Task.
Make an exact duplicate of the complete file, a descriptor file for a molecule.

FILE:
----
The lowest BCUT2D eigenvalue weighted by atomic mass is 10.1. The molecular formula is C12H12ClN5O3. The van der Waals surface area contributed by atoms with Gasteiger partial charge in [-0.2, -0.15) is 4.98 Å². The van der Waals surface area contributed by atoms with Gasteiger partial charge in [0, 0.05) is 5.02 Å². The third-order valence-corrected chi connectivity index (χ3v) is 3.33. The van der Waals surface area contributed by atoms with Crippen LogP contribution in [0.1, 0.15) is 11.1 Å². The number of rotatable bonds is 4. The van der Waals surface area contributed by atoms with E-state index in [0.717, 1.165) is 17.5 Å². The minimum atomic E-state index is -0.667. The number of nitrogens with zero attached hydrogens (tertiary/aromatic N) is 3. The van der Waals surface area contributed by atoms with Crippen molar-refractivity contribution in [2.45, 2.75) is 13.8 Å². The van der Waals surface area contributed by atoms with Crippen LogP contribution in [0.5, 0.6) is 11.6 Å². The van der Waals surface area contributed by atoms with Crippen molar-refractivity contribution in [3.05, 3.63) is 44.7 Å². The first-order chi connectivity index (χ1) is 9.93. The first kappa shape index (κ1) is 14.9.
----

The lowest BCUT2D eigenvalue weighted by atomic mass is 10.1. The molecular formula is C12H12ClN5O3. The van der Waals surface area contributed by atoms with Gasteiger partial charge in [-0.2, -0.15) is 4.98 Å². The van der Waals surface area contributed by atoms with Gasteiger partial charge in [0, 0.05) is 5.02 Å². The third-order valence-corrected chi connectivity index (χ3v) is 3.33. The van der Waals surface area contributed by atoms with Crippen LogP contribution in [0.1, 0.15) is 11.1 Å². The number of rotatable bonds is 4. The van der Waals surface area contributed by atoms with E-state index in [0.717, 1.165) is 17.5 Å². The minimum atomic E-state index is -0.667. The number of nitrogens with zero attached hydrogens (tertiary/aromatic N) is 3. The van der Waals surface area contributed by atoms with Crippen molar-refractivity contribution in [2.45, 2.75) is 13.8 Å². The van der Waals surface area contributed by atoms with Crippen LogP contribution in [0.5, 0.6) is 11.6 Å². The van der Waals surface area contributed by atoms with Crippen molar-refractivity contribution in [3.05, 3.63) is 44.7 Å². The first-order chi connectivity index (χ1) is 9.93. The first kappa shape index (κ1) is 14.9.